So predatory journals have a niche. But so do journals that differ from them only by virtue of randomly rejecting some papers by deferring to the opinion of whoever they happened to manage to get to write a “peer review” for them. This merely creates busy-work for authors, who just send the paper out to another such journal after it is rejected.
Of course, a cleverer way to game the system, if you have a group of people who want to publish junk from a particular organization or perspective, is to just start a journal (e.g., Tobacco Control) or use part of generally legitimate journal (e.g., Pediatrics, partially a research journal about pediatric medicine, but also publishes whatever junk policy and public health research that pleases the cabal that runs it). These differ a bit from full-on “predatory” journals, of course — they only publish junk that supports a particular political agenda, not just any old junk that is submitted.
The journals mentioned in the previous two paragraphs are unlikely to accidentally accept a paper that just consists of seven words repeated over and over, and they tend to fix the worst grammar and formatting errors, but that is hardly a measure of true quality. The basic point is the same: An author wants to get the imprimatur of “peer-reviewed publication” for a paper, and the journal pretty much promises they will oblige so long as conditions are met (i.e., “pay a fee” or “keep submitting until it is accepted” or “toe the party line”, but not “do a good analysis and write conclusions that follow from the data”).
A tempting response to all this is to trust the journal peer review from “good” journals, while recognizing that there will inevitably be journals that will publish everything or at least that will publish anything (i.e., they accept or reject papers fairly arbitrarily, so anything can get published, or they will publish anything of the right political bent). But there are a few problems with that theory. First, as noted, some journals like Pediatrics, which may be legitimately respectable in their technical area, also publish a lot of political junk that takes advantage of their technical reputation. BMJ and Lancet clearly fall into this category also.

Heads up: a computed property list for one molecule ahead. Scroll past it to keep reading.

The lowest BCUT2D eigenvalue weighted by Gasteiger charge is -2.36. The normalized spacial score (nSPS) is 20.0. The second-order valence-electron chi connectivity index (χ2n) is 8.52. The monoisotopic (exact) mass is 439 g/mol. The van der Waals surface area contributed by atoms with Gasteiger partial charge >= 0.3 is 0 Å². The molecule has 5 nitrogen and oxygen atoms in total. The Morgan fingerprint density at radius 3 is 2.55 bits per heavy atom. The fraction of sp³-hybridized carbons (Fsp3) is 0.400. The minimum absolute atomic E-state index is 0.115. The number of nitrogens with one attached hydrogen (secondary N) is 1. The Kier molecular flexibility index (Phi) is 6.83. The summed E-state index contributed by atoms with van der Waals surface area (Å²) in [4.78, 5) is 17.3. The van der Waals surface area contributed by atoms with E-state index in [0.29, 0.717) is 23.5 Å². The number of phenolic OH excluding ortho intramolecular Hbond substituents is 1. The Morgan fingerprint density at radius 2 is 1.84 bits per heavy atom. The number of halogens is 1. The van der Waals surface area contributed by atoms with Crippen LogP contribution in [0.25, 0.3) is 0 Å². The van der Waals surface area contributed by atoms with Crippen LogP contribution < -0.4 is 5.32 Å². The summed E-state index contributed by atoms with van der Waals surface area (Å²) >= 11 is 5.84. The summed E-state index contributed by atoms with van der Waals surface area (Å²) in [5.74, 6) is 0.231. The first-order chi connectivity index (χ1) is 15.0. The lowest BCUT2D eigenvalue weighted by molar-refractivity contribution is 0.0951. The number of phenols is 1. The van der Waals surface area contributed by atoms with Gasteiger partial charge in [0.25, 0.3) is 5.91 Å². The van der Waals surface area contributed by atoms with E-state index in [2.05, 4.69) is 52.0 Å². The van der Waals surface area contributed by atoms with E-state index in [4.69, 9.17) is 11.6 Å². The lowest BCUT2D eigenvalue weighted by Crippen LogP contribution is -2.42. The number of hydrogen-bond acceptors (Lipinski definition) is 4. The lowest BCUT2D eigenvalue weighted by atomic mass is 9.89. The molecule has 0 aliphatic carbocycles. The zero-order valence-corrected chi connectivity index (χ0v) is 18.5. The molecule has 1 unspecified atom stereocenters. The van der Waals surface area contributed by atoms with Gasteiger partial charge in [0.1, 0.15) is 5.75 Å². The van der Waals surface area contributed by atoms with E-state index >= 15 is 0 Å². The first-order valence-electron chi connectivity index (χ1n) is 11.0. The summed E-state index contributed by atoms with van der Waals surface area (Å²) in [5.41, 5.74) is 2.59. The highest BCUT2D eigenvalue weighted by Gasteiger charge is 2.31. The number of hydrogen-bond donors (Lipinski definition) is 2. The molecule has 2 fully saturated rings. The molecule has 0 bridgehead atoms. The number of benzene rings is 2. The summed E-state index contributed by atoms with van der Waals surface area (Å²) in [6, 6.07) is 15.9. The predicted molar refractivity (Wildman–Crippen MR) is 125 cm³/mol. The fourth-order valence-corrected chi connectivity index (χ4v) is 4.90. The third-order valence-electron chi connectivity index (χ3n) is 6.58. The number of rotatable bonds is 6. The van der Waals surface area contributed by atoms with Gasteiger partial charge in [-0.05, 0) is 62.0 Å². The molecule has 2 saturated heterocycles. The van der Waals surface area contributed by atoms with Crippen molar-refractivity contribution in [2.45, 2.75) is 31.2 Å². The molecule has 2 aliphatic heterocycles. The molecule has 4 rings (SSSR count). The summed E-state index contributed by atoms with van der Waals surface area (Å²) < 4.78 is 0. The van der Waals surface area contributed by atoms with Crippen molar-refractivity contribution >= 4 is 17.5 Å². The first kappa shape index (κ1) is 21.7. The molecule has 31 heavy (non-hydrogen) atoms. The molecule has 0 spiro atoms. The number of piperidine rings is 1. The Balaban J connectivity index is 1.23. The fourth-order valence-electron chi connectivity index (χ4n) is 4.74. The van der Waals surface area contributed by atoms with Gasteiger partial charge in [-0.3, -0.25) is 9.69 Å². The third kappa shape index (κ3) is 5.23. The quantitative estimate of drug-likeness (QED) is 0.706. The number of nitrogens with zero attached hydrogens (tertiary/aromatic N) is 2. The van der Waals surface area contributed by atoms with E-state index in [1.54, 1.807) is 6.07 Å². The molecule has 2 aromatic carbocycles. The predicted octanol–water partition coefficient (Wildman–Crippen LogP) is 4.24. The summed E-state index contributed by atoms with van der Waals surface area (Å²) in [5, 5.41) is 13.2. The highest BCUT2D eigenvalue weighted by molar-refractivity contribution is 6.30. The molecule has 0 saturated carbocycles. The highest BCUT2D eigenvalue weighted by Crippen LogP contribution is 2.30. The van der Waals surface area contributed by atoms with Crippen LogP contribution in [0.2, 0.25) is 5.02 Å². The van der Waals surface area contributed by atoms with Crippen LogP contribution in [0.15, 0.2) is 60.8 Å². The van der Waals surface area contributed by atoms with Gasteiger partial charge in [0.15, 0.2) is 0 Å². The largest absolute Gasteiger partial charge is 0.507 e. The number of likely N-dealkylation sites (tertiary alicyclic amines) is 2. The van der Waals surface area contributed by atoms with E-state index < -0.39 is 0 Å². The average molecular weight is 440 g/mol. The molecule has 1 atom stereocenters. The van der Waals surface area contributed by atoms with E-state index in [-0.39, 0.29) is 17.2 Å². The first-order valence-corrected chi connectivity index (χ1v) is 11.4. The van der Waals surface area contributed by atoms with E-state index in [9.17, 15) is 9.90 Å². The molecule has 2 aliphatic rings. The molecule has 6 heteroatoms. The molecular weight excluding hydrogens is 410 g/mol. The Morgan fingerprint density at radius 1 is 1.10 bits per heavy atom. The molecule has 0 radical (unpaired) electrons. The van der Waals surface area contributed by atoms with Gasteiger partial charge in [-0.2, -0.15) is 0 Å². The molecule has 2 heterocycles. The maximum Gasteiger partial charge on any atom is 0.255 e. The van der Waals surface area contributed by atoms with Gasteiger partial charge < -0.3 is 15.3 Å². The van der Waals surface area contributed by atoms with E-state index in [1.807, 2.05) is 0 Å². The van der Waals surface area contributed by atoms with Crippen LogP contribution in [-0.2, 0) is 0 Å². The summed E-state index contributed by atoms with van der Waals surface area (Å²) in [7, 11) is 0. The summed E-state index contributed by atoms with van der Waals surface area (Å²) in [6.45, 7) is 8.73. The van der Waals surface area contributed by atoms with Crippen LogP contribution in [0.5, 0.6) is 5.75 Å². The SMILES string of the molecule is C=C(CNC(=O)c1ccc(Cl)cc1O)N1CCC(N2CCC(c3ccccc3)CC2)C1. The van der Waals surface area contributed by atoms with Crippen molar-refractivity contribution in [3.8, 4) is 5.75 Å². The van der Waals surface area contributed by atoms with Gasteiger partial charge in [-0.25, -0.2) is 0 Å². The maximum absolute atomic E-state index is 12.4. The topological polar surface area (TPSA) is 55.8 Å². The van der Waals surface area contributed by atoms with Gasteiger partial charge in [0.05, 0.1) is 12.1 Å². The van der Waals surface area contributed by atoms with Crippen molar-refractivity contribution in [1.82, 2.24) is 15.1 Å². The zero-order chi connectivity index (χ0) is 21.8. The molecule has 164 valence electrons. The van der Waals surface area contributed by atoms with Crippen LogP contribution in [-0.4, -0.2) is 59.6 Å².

Second, in some fields there is a hierarchy of journal quality, and those at the top do indeed make more of an effort to find good reviewers and seek genuine quality. But in the health sciences, papers make it into “good” journals not so much because they are higher-quality work, but because they have sweeping implications or their results are novel. The latter actually means that the results are more likely to be wrong, because if no one else has ever observed a phenomenon, chances are it does not exist. (I often point out that any sentence that starts with “ours is the first paper to show…” should end with “…and therefore it is probably wrong.”)
Third, even to the extent that “good” journals are trying to publish good papers, they simply lack the skills in social science to analyze public health epidemiology papers and the skills in economics etc. to do policy analysis. Thus, papers in those areas tend to be no better than those in any third-rate public health journal — just more sweeping in their conclusions. Indeed, whenever I wanted a recently-published teaching example of bad population epidemiology, I always looked through recent issues of the New England Journal of Medicine. I was never disappointed.
Predatory journals may well be diluting the quality of “peer-reviewed journal publications” in some fields, and thus there is value in pushing back against them. But in “public health” and associated fields, it is not clear that they would actually lower the average quality much because the journals in the field pretty much do the same thing already. There is a good case to be made that pages of repeated “Get me off your fucking mailing list” would be an above-average quality article in tobacco research or “public health” more generally, because the average paper in the field has negative value.